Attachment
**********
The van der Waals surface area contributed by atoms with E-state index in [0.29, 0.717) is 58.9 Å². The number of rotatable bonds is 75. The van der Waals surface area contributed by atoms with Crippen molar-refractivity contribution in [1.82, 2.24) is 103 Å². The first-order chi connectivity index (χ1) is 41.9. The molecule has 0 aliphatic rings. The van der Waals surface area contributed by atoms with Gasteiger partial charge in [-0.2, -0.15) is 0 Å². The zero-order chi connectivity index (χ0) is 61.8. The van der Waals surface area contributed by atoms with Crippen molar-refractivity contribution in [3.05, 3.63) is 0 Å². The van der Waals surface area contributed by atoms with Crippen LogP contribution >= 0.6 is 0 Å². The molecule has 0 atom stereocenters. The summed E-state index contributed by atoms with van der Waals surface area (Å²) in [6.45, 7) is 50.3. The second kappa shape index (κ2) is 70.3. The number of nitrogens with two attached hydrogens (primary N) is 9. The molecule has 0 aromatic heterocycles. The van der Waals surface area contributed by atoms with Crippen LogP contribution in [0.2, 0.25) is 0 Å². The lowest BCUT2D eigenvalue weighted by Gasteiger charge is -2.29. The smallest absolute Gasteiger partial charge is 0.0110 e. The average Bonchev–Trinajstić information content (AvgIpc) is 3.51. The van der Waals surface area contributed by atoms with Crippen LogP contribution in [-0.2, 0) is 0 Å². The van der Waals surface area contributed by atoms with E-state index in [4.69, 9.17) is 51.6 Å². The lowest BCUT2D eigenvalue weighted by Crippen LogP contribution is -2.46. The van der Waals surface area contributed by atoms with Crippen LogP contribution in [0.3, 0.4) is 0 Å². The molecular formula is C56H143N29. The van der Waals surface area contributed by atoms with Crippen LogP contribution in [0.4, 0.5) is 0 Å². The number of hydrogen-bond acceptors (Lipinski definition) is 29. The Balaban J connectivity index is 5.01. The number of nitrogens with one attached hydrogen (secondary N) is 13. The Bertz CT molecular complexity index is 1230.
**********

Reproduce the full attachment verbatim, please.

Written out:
The van der Waals surface area contributed by atoms with E-state index in [0.29, 0.717) is 58.9 Å². The number of rotatable bonds is 75. The van der Waals surface area contributed by atoms with Crippen molar-refractivity contribution in [1.82, 2.24) is 103 Å². The first-order chi connectivity index (χ1) is 41.9. The molecule has 0 aliphatic rings. The van der Waals surface area contributed by atoms with Gasteiger partial charge in [-0.2, -0.15) is 0 Å². The zero-order chi connectivity index (χ0) is 61.8. The van der Waals surface area contributed by atoms with Crippen molar-refractivity contribution in [3.05, 3.63) is 0 Å². The van der Waals surface area contributed by atoms with Crippen LogP contribution >= 0.6 is 0 Å². The molecule has 0 atom stereocenters. The summed E-state index contributed by atoms with van der Waals surface area (Å²) in [6.45, 7) is 50.3. The second kappa shape index (κ2) is 70.3. The number of nitrogens with two attached hydrogens (primary N) is 9. The molecule has 0 aromatic heterocycles. The van der Waals surface area contributed by atoms with Crippen LogP contribution in [0.2, 0.25) is 0 Å². The lowest BCUT2D eigenvalue weighted by Gasteiger charge is -2.29. The smallest absolute Gasteiger partial charge is 0.0110 e. The average Bonchev–Trinajstić information content (AvgIpc) is 3.51. The van der Waals surface area contributed by atoms with Crippen LogP contribution in [-0.2, 0) is 0 Å². The van der Waals surface area contributed by atoms with E-state index in [4.69, 9.17) is 51.6 Å². The lowest BCUT2D eigenvalue weighted by Crippen LogP contribution is -2.46. The van der Waals surface area contributed by atoms with Crippen LogP contribution in [0.3, 0.4) is 0 Å². The molecular formula is C56H143N29. The van der Waals surface area contributed by atoms with Crippen LogP contribution in [0.4, 0.5) is 0 Å². The number of hydrogen-bond acceptors (Lipinski definition) is 29. The Balaban J connectivity index is 5.01. The number of nitrogens with one attached hydrogen (secondary N) is 13. The Bertz CT molecular complexity index is 1230.